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Viktor G Komplektov

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April 10, 1991 | From Times Staff and Wire Reports
Viktor G. Komplektov, 59, a veteran diplomat with a reputation for being a conservative, has been appointed Soviet ambassador to Washington, Tass news agency said. Komplektov replaces Alexander A. Bessmertnykh, who became foreign minister in January after Eduard A. Shevardnadze resigned.
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NEWS
April 10, 1991 | From Times Staff and Wire Reports
Viktor G. Komplektov, 59, a veteran diplomat with a reputation for being a conservative, has been appointed Soviet ambassador to Washington, Tass news agency said. Komplektov replaces Alexander A. Bessmertnykh, who became foreign minister in January after Eduard A. Shevardnadze resigned.
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NEWS
March 23, 1986 | WILLIAM J. EATON, Times Staff Writer
The Kremlin is making changes in key diplomatic posts around the world. New ambassadors will be sent to Washington, London, Peking, Bonn and possibly Paris in the next few months. Anatoly F. Dobrynin, who has been the Soviet ambassador to Washington for a quarter of a century, already has been named a secretary of the Soviet Communist Party's Central Committee and will return as a high-level Kremlin adviser on American affairs.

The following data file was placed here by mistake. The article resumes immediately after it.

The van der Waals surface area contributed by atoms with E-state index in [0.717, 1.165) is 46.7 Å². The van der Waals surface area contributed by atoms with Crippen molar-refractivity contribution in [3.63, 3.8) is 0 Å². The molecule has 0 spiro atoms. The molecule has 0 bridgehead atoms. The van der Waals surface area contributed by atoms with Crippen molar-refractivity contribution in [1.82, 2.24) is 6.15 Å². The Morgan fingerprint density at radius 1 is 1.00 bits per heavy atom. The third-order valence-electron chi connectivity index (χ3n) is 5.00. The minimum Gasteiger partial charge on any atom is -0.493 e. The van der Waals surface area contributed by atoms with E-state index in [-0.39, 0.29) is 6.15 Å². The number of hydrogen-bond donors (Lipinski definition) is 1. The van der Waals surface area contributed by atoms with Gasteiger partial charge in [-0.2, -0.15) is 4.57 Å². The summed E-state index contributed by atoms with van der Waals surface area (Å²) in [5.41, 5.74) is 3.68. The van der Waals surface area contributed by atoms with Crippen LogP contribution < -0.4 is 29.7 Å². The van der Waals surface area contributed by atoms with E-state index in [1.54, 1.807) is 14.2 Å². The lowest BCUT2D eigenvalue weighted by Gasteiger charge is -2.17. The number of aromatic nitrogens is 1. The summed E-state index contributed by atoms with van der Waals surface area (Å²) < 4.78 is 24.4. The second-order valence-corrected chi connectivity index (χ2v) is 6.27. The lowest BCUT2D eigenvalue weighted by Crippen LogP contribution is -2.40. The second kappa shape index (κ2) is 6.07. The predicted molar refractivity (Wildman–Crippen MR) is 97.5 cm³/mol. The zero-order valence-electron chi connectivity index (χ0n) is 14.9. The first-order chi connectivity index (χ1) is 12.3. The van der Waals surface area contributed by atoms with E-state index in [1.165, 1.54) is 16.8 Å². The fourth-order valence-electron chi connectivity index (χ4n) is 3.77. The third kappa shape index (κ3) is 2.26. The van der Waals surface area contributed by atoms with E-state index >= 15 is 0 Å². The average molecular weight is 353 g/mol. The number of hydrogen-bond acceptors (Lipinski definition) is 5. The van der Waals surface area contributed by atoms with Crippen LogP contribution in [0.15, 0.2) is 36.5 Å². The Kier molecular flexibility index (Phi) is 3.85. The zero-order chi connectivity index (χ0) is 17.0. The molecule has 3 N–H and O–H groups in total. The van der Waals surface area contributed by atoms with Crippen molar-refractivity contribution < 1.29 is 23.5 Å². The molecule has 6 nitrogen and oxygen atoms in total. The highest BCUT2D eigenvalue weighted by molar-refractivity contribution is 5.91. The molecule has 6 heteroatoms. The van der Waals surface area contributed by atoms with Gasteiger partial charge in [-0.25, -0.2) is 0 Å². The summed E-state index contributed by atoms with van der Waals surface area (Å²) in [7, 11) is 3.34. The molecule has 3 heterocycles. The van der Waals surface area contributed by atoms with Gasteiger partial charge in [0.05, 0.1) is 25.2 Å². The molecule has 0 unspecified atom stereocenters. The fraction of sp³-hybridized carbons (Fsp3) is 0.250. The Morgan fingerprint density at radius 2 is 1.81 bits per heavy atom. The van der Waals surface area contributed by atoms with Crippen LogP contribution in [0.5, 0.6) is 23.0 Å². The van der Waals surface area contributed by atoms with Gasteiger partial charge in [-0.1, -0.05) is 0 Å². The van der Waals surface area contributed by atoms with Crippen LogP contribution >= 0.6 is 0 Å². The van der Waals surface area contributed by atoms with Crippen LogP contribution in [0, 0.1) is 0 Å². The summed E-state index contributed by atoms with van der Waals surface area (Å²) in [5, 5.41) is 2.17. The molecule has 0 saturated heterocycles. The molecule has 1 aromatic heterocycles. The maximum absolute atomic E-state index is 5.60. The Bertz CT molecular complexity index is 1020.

NEWS
July 31, 1985 | WILLIAM J. EATON, Times Staff Writer
The Soviet Union and its new, affable foreign minister, Eduard A. Shevardnadze, have been keeping an unusually high profile at meetings on the 10th anniversary of the Helsinki accords. In sharp contrast to the typical taciturn manner shown by Soviet officials at past international conferences, the Soviet delegates have turned into virtual chatterboxes.
NEWS
October 1, 1991 | JAMES GERSTENZANG, TIMES STAFF WRITER
President Bush hopes to dispatch a team of U.S. officials "soon" to the Soviet Union to "lay out directly" his new proposal to sharply reduce the U.S. nuclear arsenal, the White House said Monday. As the United States and Soviet Union appeared to be moving ever closer to wide-ranging measures that would scale back their nuclear competition, Viktor G.
NEWS
July 31, 1985 | NORMAN KEMPSTER, Times Staff Writer
Secretary of State George P. Shultz on Tuesday called the roll of 18 Soviet victims of political and religious persecution to dramatize his charge that Moscow and its allies have committed widespread violations of the Helsinki accords. Shultz's uncompromising emphasis on human rights violations followed a surprisingly mild speech by Eduard A. Shevardnadze, the new Soviet foreign minister. Shevardnadze dwelt on the U.S.
NEWS
August 20, 1991 | JAMES GERSTENZANG and NORMAN KEMPSTER, TIMES STAFF WRITERS
President Bush, denouncing the ouster of Mikhail S. Gorbachev as a "coup backed by the KGB and the military," called Monday for the embattled Soviet president to be restored to power. "This misguided and illegitimate effort bypasses both Soviet law and the will of the Soviet peoples," Bush said in a two-page statement issued after a series of crisis meetings in the White House. "Accordingly, we support (Russian Federation) President (Boris N.
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